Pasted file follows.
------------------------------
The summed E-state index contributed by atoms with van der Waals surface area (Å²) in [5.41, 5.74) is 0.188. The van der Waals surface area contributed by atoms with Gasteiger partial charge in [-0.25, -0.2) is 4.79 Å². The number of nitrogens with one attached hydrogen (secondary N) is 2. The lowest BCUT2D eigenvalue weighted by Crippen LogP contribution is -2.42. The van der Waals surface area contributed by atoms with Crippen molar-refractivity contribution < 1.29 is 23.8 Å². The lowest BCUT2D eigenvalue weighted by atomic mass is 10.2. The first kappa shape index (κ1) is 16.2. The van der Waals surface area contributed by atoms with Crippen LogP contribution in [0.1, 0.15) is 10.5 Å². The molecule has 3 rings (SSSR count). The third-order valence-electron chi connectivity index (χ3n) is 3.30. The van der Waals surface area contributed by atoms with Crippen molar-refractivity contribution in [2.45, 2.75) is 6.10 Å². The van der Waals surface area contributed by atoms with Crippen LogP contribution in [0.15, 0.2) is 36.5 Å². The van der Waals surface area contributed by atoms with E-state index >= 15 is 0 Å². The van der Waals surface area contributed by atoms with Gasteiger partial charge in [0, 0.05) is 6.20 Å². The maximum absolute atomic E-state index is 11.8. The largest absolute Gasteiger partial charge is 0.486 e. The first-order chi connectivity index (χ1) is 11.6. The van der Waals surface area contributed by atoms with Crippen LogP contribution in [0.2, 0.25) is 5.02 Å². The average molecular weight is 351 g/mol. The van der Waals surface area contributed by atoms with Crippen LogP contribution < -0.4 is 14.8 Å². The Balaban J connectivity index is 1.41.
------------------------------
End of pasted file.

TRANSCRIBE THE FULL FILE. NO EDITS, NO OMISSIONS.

The summed E-state index contributed by atoms with van der Waals surface area (Å²) in [5.41, 5.74) is 0.188. The van der Waals surface area contributed by atoms with Gasteiger partial charge in [-0.25, -0.2) is 4.79 Å². The number of nitrogens with one attached hydrogen (secondary N) is 2. The lowest BCUT2D eigenvalue weighted by Crippen LogP contribution is -2.42. The van der Waals surface area contributed by atoms with Crippen molar-refractivity contribution < 1.29 is 23.8 Å². The lowest BCUT2D eigenvalue weighted by atomic mass is 10.2. The first kappa shape index (κ1) is 16.2. The van der Waals surface area contributed by atoms with Crippen LogP contribution in [0.1, 0.15) is 10.5 Å². The molecule has 3 rings (SSSR count). The third-order valence-electron chi connectivity index (χ3n) is 3.30. The van der Waals surface area contributed by atoms with Crippen molar-refractivity contribution in [2.45, 2.75) is 6.10 Å². The van der Waals surface area contributed by atoms with Crippen LogP contribution in [0.15, 0.2) is 36.5 Å². The van der Waals surface area contributed by atoms with E-state index >= 15 is 0 Å². The van der Waals surface area contributed by atoms with Gasteiger partial charge in [0, 0.05) is 6.20 Å². The maximum absolute atomic E-state index is 11.8. The largest absolute Gasteiger partial charge is 0.486 e. The first-order chi connectivity index (χ1) is 11.6. The van der Waals surface area contributed by atoms with Crippen LogP contribution in [0.2, 0.25) is 5.02 Å². The average molecular weight is 351 g/mol. The van der Waals surface area contributed by atoms with Crippen LogP contribution < -0.4 is 14.8 Å². The Balaban J connectivity index is 1.41.